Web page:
Upbeat shelter dog helps Iraq war veteran reclaim his life

An Iraq war veteran had nearly shuttered himself in his house until a shelter dog with an ‘upbeat smile’ and hope for a home helped him reclaim his life.

September 11th: the day the world changed forever

Armando comes from a proud military tradition. He was raised by his grandfather, a Marine Corps veteran, and his uncle served in the Air Force. However, not all of the young man’s inspirations to join the military were so positive in nature.

“My 18th birthday being ruined on the 11th of September was also a small factor in enlisting,” he shares.

From 2004 through 2008 Armando served in the Army as a 92F petroleum supply specialist, during which time he deployed to the Middle East in support of Operation Iraqi Freedom (OIF) from his base in Fort Carson, Colorado.Armando and Bruno 2016

Serving in a war zone offered no shortage of memorable experiences, but the ones that stuck with Armando most came about when he was living with some local Iraqis. During this time he came to appreciate the range of feelings that many locals had about the war – including inklings of hope for their futures.

“I met an older man who told me about when he was an engineering professor at the University of Baghdad,” Armando recalls. “His voice went from pain and sadness to happy and hopeful as he told me his story.”

“Saving lives on both ends”

After returning from war and separating from military service, Armando was anything but hopeful about his own life and prospects.

“After I got out of the Army I didn’t want to do anything or even be around people,” Armando says, “so a counselor at the VA suggested making a civilian friend.”

The counselor had a particular type of friend in mind: the four-legged variety.

Armando’s therapist realized that companion pets have natural, proven benefits on veterans’ mental, emotional and physical health.  And the right dog or cat can be an ideal complement to more traditional forms of therapy. Bruno smiling 2 (Armand)_730

Armando took the advice to heart and visited Pueblo Animal Services, a municipal shelter serving the Pikes Peak region of Colorado where he lives. A “battle buddy” accompanied him for support, and told him about Pets for Patriots’ companion pet adoption program for military veterans. 

Once at the shelter, there was Bruno – a then four year-old Terrier-Poodle mix who appeared a bit thin and definitely in need of a grooming. He had just been made available for adoption the day that Armando walked into the shelter for the very first time.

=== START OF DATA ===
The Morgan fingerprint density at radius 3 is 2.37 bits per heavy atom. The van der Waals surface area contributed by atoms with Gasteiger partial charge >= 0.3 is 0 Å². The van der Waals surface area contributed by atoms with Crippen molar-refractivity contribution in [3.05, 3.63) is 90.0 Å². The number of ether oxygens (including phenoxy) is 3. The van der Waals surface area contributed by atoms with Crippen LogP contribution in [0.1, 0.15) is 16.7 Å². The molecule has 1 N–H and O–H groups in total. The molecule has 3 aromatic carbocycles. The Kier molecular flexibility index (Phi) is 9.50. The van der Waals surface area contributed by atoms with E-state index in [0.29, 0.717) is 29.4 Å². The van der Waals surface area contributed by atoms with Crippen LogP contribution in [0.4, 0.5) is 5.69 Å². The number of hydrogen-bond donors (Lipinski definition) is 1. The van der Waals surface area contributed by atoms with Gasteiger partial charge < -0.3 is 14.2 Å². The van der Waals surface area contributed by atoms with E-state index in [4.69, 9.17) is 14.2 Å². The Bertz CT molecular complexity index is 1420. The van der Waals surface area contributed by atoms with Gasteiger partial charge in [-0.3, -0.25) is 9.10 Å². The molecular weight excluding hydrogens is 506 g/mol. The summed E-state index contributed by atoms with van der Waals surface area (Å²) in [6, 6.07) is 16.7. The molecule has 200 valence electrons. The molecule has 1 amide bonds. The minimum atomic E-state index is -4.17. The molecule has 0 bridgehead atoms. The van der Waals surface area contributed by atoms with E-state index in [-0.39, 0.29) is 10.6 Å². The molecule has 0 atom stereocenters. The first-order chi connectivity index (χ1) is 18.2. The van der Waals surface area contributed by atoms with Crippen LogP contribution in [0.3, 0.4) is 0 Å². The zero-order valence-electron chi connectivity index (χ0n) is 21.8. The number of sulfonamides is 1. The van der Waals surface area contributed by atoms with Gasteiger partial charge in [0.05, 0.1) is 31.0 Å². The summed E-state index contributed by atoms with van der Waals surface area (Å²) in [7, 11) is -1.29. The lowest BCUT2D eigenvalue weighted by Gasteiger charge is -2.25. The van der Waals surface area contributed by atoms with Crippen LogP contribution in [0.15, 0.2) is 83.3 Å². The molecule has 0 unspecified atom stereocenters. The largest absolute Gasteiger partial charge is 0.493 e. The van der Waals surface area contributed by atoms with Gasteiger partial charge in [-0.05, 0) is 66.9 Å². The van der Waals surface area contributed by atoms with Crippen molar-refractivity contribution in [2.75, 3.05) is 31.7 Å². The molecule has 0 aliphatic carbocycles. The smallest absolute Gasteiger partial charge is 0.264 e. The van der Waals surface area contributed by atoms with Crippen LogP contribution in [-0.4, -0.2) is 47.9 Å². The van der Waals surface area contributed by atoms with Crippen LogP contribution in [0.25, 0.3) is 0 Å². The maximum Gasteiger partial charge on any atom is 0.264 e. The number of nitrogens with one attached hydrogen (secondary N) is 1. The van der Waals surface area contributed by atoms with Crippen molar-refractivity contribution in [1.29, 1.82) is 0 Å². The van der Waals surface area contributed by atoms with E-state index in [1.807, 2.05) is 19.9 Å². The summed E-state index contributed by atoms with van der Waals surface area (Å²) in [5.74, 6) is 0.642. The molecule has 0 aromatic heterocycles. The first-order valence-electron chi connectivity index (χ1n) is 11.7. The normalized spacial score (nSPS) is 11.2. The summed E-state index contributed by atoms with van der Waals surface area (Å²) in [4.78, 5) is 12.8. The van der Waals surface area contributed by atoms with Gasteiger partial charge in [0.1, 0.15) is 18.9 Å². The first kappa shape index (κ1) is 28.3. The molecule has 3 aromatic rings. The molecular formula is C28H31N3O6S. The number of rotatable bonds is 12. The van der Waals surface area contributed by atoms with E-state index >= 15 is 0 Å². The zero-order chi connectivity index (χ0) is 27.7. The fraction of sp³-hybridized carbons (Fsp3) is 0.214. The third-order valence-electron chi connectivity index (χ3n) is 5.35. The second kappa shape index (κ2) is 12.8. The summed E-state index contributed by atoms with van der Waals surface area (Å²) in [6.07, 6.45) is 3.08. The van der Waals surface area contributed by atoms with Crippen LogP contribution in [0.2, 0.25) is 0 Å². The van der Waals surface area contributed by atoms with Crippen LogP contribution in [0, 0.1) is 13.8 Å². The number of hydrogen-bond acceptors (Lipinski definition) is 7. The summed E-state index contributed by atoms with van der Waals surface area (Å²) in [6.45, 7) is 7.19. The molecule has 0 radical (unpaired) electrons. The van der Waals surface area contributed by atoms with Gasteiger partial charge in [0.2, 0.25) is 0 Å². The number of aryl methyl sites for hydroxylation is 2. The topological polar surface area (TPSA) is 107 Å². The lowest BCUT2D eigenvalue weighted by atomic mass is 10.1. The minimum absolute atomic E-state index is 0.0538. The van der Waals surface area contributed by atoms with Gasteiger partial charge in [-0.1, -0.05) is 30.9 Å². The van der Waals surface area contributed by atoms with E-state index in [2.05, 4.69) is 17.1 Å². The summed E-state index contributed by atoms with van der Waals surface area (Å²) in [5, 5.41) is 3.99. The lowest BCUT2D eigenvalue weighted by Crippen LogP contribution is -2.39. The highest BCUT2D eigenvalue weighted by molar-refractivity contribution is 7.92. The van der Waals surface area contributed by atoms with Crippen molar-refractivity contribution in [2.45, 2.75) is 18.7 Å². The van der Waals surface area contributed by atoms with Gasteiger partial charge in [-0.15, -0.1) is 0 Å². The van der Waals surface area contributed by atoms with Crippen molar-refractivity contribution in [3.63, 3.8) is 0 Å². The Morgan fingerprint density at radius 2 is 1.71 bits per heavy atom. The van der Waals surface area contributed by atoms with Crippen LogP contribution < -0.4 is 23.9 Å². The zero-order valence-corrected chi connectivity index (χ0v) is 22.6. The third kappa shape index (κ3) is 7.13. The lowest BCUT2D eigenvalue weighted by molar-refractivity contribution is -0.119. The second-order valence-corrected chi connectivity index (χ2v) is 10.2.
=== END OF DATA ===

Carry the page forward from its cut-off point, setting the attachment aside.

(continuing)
“He was standing there with his smile,” the Army veteran recalls. “I needed his upbeat smiles and comforts, and he needed someone to give them to – and to bust him out [of the shelter]!”

Armando was given a brochure about our program and decided on the spot that he would apply to adopt Bruno through our partnership with Pueblo Animal Services.

“After reading the pamphlet about Pets for Patriots there was nothing I didn’t love about it,” he says. “Connecting veterans with shelter pets is such an amazing idea, saving lives on both ends.”

The shelter dog with the life-saving smile

As of this writing Armando and Bruno are together for four years.

Despite his age, Bruno shows no signs of slowing down and has the same zest for life that attracted the Army veteran to this spirited, life affirming, curly-haired dog. Bruno smiling 2016_730

Early in their relationship the pair made a movie trailer which – although not yet expanded into a longer film – served as a coming attraction to the adventure-filled life they would enjoy together. Armando is completing his associates degree in visual communications and is making “slow” yet steady progress on Bruno’s adventure movie.

The Army veteran credits this upbeat shelter dog with helping him reclaim his life since leaving the Army.

“If it wasn’t for Bruno I probably wouldn’t be anywhere but in the house,” Armando shares. “His smile is the support that I need when I need it, so I take him almost everywhere.”

Since adopting his life-saving companion Armando tells other veterans that animal shelters are a great place to look for some four-legged therapy.

“There are some good best friends at the shelters,” he says, :and Pets for Patriots makes it easier for veterans to find theirs.”


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